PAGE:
Jean Baptiste Paulin Trolard (1842-1910): His life and contributions to neuroanatomy: Historical vignette

Marios Loukas, Misha Shea, Cory Shea, Martine Lutter-Hoppenheim, Paula Zand, R. Shane Tubbs, Aaron A. Cohen-Gadol

Research output: Contribution to journalReview article

3 Scopus citations


One hundred years after his death, Jean Baptiste Paulin Trolard's name endures in the medical literature primarily because of his work on the anastomotic veins of the cerebral circulation. Specifically, and known to all neurosurgeons, the great anastomotic vein, or the vein of Trolard, underscores a portion of Trolard's contribution to neuroanatomy. The country of Algeria has also remembered this influential colonist because of his life's work as a physician, professor, humanitarian, environmentalist, and French nationalist. Trolard fought deforestation, injustice, epidemics, and bureaucracy in northern Africa and tragically died in the midst of these struggles. In this historical vignette, the authors review the life and contributions of this pioneer of early neuroanatomy.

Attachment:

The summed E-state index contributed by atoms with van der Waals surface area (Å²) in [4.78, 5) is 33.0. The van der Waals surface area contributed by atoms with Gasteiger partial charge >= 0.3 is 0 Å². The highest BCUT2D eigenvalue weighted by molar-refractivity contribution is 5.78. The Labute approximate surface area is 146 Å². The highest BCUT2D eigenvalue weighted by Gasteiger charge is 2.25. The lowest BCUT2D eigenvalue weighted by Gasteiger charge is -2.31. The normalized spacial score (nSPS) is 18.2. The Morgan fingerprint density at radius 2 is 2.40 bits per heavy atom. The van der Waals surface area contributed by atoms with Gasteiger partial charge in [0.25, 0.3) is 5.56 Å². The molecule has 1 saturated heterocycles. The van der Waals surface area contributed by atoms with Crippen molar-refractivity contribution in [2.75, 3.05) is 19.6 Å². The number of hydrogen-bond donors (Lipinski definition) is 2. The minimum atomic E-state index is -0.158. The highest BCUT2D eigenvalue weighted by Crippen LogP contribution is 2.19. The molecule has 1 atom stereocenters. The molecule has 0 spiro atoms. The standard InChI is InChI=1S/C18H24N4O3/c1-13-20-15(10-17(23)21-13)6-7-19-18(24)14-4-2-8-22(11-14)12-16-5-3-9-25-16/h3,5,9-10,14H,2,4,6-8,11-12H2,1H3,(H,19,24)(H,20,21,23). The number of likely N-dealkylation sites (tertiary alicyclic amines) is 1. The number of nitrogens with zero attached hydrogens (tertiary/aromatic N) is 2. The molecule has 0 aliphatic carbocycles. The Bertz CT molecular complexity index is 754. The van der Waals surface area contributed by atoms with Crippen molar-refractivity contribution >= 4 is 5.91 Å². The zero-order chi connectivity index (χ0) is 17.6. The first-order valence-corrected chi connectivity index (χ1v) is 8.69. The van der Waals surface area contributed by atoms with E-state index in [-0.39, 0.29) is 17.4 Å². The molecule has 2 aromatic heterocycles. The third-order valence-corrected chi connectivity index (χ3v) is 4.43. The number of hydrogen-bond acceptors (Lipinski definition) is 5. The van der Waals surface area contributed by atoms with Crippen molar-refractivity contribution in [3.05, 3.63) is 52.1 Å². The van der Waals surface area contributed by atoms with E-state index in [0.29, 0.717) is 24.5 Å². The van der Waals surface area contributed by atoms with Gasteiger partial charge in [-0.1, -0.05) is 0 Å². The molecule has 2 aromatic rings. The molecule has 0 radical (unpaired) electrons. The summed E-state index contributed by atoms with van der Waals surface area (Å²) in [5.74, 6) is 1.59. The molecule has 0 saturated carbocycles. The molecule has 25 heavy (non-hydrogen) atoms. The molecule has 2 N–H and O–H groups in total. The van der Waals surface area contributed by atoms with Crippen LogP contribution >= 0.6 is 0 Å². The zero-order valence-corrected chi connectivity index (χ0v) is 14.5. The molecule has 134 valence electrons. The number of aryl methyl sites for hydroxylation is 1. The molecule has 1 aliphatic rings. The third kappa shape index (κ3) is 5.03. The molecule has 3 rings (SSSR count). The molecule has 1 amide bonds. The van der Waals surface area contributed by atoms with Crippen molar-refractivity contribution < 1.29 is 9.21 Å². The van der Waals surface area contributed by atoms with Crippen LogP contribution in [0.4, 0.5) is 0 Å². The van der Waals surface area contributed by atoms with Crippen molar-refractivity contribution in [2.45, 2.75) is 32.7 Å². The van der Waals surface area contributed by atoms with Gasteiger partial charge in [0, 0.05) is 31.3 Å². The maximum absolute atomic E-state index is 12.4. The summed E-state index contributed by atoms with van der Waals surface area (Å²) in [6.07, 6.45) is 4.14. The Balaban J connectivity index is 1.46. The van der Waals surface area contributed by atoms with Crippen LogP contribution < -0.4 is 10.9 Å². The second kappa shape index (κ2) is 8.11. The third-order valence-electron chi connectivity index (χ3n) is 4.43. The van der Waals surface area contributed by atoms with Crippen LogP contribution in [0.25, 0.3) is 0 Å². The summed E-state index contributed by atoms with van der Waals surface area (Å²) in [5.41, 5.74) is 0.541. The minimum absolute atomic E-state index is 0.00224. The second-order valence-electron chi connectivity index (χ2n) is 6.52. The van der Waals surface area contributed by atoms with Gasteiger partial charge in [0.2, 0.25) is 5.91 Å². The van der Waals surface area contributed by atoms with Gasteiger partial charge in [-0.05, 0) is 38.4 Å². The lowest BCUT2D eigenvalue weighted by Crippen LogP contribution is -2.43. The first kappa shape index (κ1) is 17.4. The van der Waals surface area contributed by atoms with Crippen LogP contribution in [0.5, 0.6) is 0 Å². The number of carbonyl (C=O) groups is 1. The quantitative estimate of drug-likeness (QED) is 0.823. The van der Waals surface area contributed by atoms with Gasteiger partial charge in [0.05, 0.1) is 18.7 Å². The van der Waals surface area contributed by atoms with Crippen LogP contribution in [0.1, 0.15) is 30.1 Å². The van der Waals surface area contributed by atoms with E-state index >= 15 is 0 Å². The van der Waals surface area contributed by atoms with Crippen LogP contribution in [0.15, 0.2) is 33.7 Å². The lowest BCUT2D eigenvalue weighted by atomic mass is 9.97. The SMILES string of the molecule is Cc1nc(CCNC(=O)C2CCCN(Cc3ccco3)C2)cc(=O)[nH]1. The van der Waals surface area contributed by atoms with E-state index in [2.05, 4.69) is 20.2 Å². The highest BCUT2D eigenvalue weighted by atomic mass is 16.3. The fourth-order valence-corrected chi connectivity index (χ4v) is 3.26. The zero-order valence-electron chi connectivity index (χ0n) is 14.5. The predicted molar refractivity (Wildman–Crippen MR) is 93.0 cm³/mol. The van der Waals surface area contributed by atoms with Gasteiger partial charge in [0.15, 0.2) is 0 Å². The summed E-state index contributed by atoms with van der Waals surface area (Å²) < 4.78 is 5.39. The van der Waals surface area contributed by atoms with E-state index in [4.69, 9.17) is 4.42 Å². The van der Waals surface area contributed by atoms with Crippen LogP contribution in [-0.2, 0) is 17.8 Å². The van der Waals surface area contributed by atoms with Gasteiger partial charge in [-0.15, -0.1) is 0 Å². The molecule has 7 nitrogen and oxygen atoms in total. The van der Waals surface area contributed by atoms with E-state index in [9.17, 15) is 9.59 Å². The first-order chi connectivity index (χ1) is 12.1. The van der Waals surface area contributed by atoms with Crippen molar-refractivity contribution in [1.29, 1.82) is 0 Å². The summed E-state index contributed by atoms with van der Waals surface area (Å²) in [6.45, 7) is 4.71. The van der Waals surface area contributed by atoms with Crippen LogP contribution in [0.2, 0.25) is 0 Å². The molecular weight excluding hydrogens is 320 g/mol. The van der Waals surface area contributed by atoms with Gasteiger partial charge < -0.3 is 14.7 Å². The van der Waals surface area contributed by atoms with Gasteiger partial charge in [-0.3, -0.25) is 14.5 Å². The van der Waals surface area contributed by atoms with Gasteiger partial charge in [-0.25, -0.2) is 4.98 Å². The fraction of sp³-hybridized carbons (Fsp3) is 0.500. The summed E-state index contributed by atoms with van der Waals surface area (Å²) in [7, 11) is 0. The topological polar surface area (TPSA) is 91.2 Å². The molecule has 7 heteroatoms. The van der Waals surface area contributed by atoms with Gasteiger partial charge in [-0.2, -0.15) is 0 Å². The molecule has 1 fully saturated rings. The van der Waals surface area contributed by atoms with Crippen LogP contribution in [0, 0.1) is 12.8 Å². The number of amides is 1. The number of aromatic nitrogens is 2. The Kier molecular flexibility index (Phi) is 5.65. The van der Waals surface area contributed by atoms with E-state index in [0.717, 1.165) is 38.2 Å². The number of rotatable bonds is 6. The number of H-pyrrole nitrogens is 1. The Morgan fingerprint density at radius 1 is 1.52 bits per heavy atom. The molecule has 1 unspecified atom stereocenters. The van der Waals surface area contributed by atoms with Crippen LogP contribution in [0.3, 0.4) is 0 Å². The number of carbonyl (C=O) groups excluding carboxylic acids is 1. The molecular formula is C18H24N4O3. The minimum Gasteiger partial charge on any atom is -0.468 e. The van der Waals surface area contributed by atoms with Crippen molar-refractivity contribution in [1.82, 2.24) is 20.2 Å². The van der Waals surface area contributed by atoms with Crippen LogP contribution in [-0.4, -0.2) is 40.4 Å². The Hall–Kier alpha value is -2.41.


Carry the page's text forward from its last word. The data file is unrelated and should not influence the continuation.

Original languageEnglish (US)
Pages (from-to)1192-1196
Number of pages5
JournalJournal of neurosurgery
Issue number6
StatePublished - Jun 1 2010



  • Algeria
  • Cerebral circulation
  • Great anastomotic vein
  • Paulin Trolard
  • Vein of Trolard

ASJC Scopus subject areas

  • Clinical Neurology
  • Surgery

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